Joyce Browning: I had just walked out of the classroom at Sante Fe Community College after taking a final exam. Our instructor was watching the liftoff in his office, and I had gone in there to watch it.
Very sad day.
Jackie Cunningham: I was doing student teaching at a middle school when one of the students came in and told the class that the Challenger blew up. I initially scolded him, as I thought he wasn't telling the truth, but sadly learned soon thereafter that he was telling the truth.
Holly Howell: I was sitting on the floor watching the launch on TV with my newborn son. I knew something was wrong and held him tight. He is 25 now, and we both watch the launches together whenever we can.
Wendy Thomas Moon: Sitting in my living room with my newborn son, building a fire in the fireplace and watched the news ... terribly sad day.
John Salmeier: Hard to believe it was 25 years ago tomorrow the our squadron gathered around in the crew room in Basdahl, Germany, listening to the delayed reports of the Challenger tragedy. I guess my gray hair is telling me it has been that long.
Sad that both my first and last Air Force assignment's had shuttle disaster memories - the Columbia disaster happened when posted at Cape Cod Air Force Station. I spent two months converting launch and orbital observation radar data tapes into CD's for permanent storage.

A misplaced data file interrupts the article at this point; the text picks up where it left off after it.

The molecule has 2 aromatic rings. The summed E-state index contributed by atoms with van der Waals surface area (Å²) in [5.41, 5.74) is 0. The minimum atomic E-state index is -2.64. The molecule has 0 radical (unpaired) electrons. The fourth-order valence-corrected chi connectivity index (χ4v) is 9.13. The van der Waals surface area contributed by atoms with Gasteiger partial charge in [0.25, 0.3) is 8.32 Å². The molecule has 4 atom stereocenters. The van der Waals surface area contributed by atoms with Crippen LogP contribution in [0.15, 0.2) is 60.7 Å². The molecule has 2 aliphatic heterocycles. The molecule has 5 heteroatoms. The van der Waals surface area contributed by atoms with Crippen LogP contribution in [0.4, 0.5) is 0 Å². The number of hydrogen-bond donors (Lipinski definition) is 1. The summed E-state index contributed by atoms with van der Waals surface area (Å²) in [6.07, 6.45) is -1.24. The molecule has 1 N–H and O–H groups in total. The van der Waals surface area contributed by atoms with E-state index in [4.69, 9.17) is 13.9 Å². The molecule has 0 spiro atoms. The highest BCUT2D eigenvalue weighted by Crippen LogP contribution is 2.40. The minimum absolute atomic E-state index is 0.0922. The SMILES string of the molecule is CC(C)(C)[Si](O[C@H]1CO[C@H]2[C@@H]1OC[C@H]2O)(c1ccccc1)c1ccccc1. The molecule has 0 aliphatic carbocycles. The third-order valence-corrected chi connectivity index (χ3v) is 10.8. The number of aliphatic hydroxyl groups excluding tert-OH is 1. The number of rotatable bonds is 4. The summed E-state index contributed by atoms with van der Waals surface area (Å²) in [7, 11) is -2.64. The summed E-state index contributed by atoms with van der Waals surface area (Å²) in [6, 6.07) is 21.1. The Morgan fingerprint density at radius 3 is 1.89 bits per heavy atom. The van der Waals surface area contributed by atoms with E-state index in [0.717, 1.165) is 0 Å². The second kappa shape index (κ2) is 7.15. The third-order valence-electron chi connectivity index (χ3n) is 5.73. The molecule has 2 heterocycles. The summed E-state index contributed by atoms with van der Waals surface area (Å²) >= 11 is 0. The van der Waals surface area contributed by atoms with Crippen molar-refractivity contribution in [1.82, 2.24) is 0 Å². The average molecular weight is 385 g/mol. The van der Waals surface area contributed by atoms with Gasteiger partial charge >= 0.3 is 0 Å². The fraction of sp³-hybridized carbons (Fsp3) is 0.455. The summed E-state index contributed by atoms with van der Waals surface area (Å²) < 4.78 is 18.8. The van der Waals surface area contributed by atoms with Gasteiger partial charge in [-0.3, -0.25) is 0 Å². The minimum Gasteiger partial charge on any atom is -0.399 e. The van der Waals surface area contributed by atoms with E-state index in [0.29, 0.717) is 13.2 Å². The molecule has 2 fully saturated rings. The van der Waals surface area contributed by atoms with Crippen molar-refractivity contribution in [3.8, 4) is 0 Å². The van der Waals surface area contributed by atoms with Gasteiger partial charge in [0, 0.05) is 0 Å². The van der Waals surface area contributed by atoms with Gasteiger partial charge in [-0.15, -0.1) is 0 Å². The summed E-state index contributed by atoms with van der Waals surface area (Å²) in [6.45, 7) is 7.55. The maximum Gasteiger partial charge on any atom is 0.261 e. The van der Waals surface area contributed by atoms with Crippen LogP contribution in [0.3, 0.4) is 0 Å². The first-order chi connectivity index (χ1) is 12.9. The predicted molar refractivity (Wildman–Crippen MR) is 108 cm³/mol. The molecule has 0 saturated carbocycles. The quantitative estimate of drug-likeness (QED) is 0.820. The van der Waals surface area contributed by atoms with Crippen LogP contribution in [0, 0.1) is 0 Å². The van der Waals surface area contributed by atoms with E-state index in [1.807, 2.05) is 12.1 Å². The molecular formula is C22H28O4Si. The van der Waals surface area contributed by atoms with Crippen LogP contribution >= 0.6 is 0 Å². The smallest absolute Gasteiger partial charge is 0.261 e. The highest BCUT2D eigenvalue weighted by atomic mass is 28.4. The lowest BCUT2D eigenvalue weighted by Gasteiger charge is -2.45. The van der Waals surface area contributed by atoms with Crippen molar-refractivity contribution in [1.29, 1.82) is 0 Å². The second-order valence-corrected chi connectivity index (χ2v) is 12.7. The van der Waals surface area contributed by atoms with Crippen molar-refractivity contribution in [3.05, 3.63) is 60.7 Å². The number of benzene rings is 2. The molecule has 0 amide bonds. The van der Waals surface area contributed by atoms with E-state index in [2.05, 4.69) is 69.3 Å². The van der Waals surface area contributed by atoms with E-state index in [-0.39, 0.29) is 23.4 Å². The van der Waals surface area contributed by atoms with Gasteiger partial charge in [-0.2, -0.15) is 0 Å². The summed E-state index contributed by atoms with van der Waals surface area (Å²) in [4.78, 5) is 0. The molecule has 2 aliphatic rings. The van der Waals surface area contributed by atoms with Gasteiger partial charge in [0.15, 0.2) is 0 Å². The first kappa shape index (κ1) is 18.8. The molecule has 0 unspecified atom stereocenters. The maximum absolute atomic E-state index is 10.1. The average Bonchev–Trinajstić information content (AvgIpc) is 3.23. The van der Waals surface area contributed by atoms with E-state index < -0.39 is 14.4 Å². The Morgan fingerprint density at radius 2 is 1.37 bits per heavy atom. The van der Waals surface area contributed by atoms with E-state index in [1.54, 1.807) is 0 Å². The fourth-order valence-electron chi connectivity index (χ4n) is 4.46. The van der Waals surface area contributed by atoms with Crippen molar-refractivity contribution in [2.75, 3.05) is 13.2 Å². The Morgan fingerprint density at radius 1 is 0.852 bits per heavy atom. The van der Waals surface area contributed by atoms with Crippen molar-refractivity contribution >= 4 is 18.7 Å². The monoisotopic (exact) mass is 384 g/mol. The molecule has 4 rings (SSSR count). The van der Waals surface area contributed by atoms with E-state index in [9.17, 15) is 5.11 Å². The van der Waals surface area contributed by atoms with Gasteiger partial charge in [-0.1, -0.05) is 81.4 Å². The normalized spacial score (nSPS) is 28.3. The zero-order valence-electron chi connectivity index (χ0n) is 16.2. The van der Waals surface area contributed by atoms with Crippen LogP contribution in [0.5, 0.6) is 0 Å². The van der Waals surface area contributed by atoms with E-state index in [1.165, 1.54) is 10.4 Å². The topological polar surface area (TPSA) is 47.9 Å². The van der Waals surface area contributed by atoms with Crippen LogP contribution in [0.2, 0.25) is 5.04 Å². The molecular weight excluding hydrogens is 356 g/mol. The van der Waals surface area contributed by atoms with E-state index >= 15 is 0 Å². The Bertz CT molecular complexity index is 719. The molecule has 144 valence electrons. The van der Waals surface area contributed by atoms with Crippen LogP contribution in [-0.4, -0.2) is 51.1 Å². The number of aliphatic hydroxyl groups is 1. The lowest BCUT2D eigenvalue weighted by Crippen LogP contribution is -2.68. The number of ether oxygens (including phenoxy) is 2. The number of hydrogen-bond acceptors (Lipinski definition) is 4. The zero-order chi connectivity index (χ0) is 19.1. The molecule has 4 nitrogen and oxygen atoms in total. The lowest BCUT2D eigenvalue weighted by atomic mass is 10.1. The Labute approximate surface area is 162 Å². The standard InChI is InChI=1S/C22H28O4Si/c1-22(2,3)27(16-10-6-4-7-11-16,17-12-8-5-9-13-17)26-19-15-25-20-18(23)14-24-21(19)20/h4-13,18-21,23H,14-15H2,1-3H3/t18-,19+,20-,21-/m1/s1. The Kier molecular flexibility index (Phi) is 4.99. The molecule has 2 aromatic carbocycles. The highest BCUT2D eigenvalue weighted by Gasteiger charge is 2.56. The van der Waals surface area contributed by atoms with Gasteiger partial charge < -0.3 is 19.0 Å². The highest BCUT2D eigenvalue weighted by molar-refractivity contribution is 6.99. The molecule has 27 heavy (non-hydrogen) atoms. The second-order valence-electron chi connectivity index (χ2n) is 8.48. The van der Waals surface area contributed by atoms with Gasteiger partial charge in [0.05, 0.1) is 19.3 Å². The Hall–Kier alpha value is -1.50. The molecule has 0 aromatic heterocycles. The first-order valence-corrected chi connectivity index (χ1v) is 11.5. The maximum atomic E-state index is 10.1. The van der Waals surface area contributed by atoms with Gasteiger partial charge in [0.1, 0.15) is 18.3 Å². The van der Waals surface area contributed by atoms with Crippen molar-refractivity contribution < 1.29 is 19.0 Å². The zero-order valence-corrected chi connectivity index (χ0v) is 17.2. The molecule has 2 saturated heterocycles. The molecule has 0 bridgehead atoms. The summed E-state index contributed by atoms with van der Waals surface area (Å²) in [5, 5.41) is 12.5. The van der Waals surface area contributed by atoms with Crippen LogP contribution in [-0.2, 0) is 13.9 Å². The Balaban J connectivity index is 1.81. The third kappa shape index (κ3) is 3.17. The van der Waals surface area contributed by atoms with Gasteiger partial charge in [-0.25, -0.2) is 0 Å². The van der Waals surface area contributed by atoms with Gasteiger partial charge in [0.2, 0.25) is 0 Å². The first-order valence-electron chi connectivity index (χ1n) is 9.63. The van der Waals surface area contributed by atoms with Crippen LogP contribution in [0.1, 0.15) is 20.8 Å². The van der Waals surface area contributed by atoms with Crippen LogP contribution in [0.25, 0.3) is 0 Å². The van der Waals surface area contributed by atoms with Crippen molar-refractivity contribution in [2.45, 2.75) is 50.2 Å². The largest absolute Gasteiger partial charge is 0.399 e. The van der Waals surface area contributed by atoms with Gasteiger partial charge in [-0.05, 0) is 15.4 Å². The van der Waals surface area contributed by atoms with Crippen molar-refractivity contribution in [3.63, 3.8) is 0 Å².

Tawny Collins: Our yearbook group was at Kennedy Space Center the day before to see the launch. It was scrubbed at T-20 "something" seconds. The next day (in Vero Beach Florida right up the coast) I sat on the hood of my car to watch the shuttle liftoff during my "senior" lunch break off campus. Watched it happen ... watching rockets and shuttles was common on the Florida East Coast. Knew something was wrong before the "RADIO" said so. I just remember running back into the classroom and telling everyone the shuttle just blew up. It was obvious. The exhaust trail was so different than in the past. I'll NEVER forget it!!